Reggie (Owen Wilson) is the only turkey in his rafter who knows the awful truth about Thanksgiving, and that the slaughter shed is not ‘Turkey Paradise’. When the President pardons him – as is tradition – Reggie finds himself teamed up with oddball Jake (Woody Harrelson), as they travel back through time to the first Thanksgiving, to take turkey off the menu for good.
There is the germ of a great idea at the heart of Free Birds, but Thanksgiving is a truly American tradition and celebration, that has not really travelled to the rest of the world. The film does not try to address the historical issues that led to Thanksgiving being celebrated in the first place, but instead casts its eye over the survival of talking turkeys.
Owen Wilson proved with Cars and Cars 2 that he has a great talent for voicing animated characters, and Reggie is no exception. Wilson infuses the character with warmth and curiosity. Woody Harrelson does fine as the slightly screwy Jake, and Amy Poehler brings the charm and the laughs as Jenny. Poehler’s comedic timing is wonderful, as usual, but it is George Takei as the voice of the time machine – S.T.E.V.E – who stands out. Takei plays on his trademark voice for the character and has some of the best lines in the film.
Screenwriters Jimmy Hayward and Scott Mosier – Yes, that Scott Mosier, the one known for collaborating with Kevin Smith – have created a fun adventure movie with plenty of laughs for the kids, even though the humans are a little reminiscent of the CDA in Monsters Inc. That said, the film does lag in the middle and, while the animation is generally quite beautiful, the over simplified historical aspect of the film may leave children wondering what the point of Thanksgiving is, and adults wondering at the gap in the film’s exposition.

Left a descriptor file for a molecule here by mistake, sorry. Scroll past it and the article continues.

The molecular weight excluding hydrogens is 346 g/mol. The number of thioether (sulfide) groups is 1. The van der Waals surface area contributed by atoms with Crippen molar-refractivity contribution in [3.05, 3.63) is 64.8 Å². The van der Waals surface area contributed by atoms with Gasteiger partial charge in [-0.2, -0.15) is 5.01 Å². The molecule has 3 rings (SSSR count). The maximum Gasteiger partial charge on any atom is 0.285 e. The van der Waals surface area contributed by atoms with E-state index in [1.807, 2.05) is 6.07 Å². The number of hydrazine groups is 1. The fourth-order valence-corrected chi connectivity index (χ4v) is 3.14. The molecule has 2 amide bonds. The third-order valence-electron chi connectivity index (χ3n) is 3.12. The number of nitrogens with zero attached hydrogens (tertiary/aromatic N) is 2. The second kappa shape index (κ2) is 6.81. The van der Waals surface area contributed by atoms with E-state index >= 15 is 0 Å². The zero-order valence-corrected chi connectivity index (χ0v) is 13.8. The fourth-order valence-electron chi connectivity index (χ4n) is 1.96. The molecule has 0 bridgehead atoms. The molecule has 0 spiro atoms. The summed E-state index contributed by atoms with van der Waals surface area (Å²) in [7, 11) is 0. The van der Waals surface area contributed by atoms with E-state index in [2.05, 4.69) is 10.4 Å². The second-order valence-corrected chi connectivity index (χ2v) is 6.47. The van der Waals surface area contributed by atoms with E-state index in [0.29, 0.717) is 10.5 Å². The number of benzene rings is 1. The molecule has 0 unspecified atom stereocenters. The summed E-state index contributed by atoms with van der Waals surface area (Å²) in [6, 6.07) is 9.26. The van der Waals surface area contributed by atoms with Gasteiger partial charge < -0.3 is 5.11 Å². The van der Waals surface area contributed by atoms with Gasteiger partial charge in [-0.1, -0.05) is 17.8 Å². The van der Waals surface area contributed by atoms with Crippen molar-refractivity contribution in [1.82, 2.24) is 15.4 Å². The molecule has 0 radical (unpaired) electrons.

Director Jimmy Hayward makes great use of his casts strengths, and allows them to play on comedy, sentiment and action; all of which work in the film’s favour. The running time goes against the story, however, as the lag in pacing is all too evident in the film.
In all, Free Birds is a film with some great performances from the cast. The story is lacking in parts and the pacing messy. The story may captivate US audiences, but since we do not celebrate Thanksgiving at this side of the Atlantic, it could leave some audiences scratching their heads. Still, George Takei is wonderful, and Poehler is always a delight.